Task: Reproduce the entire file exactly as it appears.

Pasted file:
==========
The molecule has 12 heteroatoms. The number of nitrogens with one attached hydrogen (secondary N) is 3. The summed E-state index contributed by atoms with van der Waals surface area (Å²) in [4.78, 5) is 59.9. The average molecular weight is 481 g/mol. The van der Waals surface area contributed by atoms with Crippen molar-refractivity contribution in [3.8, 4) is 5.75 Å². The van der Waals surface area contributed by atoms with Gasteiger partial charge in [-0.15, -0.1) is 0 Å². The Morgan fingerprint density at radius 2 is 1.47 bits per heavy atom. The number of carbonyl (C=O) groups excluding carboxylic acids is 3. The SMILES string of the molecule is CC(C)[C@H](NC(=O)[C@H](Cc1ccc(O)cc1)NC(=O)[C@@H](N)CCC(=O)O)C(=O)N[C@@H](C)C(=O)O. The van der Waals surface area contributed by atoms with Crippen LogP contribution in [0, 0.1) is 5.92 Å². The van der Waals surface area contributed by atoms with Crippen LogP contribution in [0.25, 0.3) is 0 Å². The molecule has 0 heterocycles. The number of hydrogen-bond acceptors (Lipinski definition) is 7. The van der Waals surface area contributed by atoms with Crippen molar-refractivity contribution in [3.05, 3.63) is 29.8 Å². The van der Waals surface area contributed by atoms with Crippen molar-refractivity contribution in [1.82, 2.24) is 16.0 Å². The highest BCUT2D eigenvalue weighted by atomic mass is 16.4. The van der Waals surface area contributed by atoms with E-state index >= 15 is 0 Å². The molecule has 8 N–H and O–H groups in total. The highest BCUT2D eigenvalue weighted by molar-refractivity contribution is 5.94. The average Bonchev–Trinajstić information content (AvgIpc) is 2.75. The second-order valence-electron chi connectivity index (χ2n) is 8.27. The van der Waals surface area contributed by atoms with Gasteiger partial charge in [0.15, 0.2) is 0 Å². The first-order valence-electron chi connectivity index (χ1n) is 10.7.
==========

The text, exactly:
The molecule has 12 heteroatoms. The number of nitrogens with one attached hydrogen (secondary N) is 3. The summed E-state index contributed by atoms with van der Waals surface area (Å²) in [4.78, 5) is 59.9. The average molecular weight is 481 g/mol. The van der Waals surface area contributed by atoms with Crippen molar-refractivity contribution in [3.8, 4) is 5.75 Å². The van der Waals surface area contributed by atoms with Gasteiger partial charge in [-0.15, -0.1) is 0 Å². The Morgan fingerprint density at radius 2 is 1.47 bits per heavy atom. The number of carbonyl (C=O) groups excluding carboxylic acids is 3. The SMILES string of the molecule is CC(C)[C@H](NC(=O)[C@H](Cc1ccc(O)cc1)NC(=O)[C@@H](N)CCC(=O)O)C(=O)N[C@@H](C)C(=O)O. The van der Waals surface area contributed by atoms with Crippen LogP contribution in [0, 0.1) is 5.92 Å². The van der Waals surface area contributed by atoms with Crippen LogP contribution in [0.25, 0.3) is 0 Å². The molecule has 0 heterocycles. The number of hydrogen-bond acceptors (Lipinski definition) is 7. The van der Waals surface area contributed by atoms with Crippen molar-refractivity contribution in [3.05, 3.63) is 29.8 Å². The van der Waals surface area contributed by atoms with Crippen molar-refractivity contribution in [1.82, 2.24) is 16.0 Å². The highest BCUT2D eigenvalue weighted by atomic mass is 16.4. The van der Waals surface area contributed by atoms with E-state index >= 15 is 0 Å². The molecule has 8 N–H and O–H groups in total. The highest BCUT2D eigenvalue weighted by molar-refractivity contribution is 5.94. The average Bonchev–Trinajstić information content (AvgIpc) is 2.75. The second-order valence-electron chi connectivity index (χ2n) is 8.27. The van der Waals surface area contributed by atoms with Gasteiger partial charge in [0.15, 0.2) is 0 Å². The first-order valence-electron chi connectivity index (χ1n) is 10.7.